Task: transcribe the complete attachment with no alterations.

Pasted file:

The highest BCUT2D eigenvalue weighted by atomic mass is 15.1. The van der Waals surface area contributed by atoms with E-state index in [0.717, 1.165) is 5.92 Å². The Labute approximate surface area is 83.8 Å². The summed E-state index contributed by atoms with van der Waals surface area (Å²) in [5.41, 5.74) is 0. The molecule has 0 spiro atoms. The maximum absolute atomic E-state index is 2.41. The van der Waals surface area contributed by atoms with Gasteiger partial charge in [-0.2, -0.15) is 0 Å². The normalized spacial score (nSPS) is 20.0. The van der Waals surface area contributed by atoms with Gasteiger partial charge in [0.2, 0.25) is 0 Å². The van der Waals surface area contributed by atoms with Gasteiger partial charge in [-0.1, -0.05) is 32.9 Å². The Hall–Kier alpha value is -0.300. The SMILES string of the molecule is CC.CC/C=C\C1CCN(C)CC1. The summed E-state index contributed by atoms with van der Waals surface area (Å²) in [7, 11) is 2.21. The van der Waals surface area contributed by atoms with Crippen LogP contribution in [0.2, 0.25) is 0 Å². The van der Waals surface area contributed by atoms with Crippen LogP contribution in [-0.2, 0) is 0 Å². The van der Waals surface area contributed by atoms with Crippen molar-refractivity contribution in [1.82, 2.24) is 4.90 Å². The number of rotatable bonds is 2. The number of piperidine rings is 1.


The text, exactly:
The highest BCUT2D eigenvalue weighted by atomic mass is 15.1. The van der Waals surface area contributed by atoms with E-state index in [0.717, 1.165) is 5.92 Å². The Labute approximate surface area is 83.8 Å². The summed E-state index contributed by atoms with van der Waals surface area (Å²) in [5.41, 5.74) is 0. The molecule has 0 spiro atoms. The maximum absolute atomic E-state index is 2.41. The van der Waals surface area contributed by atoms with Gasteiger partial charge in [-0.2, -0.15) is 0 Å². The normalized spacial score (nSPS) is 20.0. The van der Waals surface area contributed by atoms with Gasteiger partial charge in [0.2, 0.25) is 0 Å². The van der Waals surface area contributed by atoms with Gasteiger partial charge in [-0.1, -0.05) is 32.9 Å². The Hall–Kier alpha value is -0.300. The SMILES string of the molecule is CC.CC/C=C\C1CCN(C)CC1. The summed E-state index contributed by atoms with van der Waals surface area (Å²) in [7, 11) is 2.21. The van der Waals surface area contributed by atoms with Crippen LogP contribution in [0.2, 0.25) is 0 Å². The van der Waals surface area contributed by atoms with Crippen LogP contribution in [-0.2, 0) is 0 Å². The van der Waals surface area contributed by atoms with Crippen molar-refractivity contribution in [1.82, 2.24) is 4.90 Å². The number of rotatable bonds is 2. The number of piperidine rings is 1.